The call of the wild

Mark Warren shares his love of the outdoors with students at Medicine Bow

The call of the wild


Photo by: Shanda Crowe

From an early age, Mark Warren loved two things—exploring the forest in his College Park neighborhood, and writing.

“There were plenty of little pockets of forest always around us, and those were the treasures for me,” he says. “Those were the places to which I was drawn.”

Warren (BS ’69) climbed trees, built shelters and enjoyed feeling that he could be living in another time. He discovered that he loved cold weather, noticing the beauty of what ice does to a forest.

When the weather was too bad to be outdoors he wrote stories and illustrated them, making booklets bound with yarn. His interest in illustration led him to UGA, where he spent two years as an art major before changing to pre-med. Drawing human models and training with the UGA track team—in pole vault—had spurred his interest in medicine. He was accepted to the Medical College of Georgia, but he gave up his spot before entering MCOG.

“I hadn’t yet found what I was going to do, but I knew it needed to be outside,” he says.

Warren started volunteering with the Georgia Conservancy, a statewide conservation group, and eventually accepted a staff position as a naturalist and environmental educator.

“That gave me a great beginning,” he says. “I spent time with the state’s premier scientists.”

He also worked with summer camps like Camp High Meadows in Roswell, where he took kids on weeklong trips into the mountains. Warren spent 12 years with the Georgia Conservancy and 17 years as wilderness director for High Meadows Camp. He designed and taught Georgia’s first statewide environmental education workshops for public schools and was named Georgia’s 1980 Conservation Educator of the Year by the National Wildlife Federation.

Along the way Warren studied Native American lore, learning the skills needed to survive in the outdoors. He spent years exploring creeks, rivers and whitewater, in 1998 becoming the U.S. national champion in the slalom/downriver combined. In 1999 Warren won the men’s division of the World Championship Longbow Tournament.

And he saved money to buy land, in 1990 purchasing 35 acres northwest of Dahlonega. That site is now Medicine Bow, Warren’s “primitive school of earthlore,” where he teaches a wide range of classes including archery, survival skills, blowgun, tracking, wild foods and medicine.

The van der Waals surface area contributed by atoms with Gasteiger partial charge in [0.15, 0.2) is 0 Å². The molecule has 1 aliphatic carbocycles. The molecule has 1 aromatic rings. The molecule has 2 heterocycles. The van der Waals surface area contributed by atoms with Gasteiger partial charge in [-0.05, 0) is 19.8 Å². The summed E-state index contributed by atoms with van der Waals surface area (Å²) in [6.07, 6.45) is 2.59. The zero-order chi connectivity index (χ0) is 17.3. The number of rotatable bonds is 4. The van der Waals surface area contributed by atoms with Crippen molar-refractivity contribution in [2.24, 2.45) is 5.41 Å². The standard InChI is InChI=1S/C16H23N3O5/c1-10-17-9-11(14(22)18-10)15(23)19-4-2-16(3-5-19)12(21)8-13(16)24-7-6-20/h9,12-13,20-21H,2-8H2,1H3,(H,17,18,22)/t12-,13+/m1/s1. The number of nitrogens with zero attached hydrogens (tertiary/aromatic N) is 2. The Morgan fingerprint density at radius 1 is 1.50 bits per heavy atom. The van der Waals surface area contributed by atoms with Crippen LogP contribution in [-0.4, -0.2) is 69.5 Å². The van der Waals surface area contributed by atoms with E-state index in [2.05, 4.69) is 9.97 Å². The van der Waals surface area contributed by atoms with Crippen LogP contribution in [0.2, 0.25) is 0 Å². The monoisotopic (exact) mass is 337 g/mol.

After 40 years of teaching, Warren now works with the children of some of his original campers. He finds that today’s kids have a lot competing for their attention—computers, video games, cell phones and other electronic devices.

“We’ve got so much glittery stuff that’s fascinating to look at that you’ve got to work at it harder as a nature teacher to get them to be awed by something,” he says.

One thing that usually works is making a fire using friction, spinning one piece of wood on another.

“Create a fire in front of some kids, and magic has happened. You’re bringing fire out of nothing, it seems.”

And he finds a common theme among his adult students.

“I believe that many come here because they feel something lacking in their connection with the natural world, and they feel an urgency to reconnect,” he says.

When he’s not teaching, Warren is writing. His first book was published last year. Two Winters in a Tipi is a memoir based on the two years he spent living in a tipi after his house was struck by lightning and burned down.

Warren’s current project is a series of books on how to teach survival and nature studies. But he’s not limited to nonfiction. He’s also written novels in a variety of genres—mystery, historical fiction, parodies, comedies and science fiction. He says he’s got enough rejection letters to wallpaper his house but loves the process. He plans to keep teaching and writing indefinitely.

“It’s a great life,” he says.

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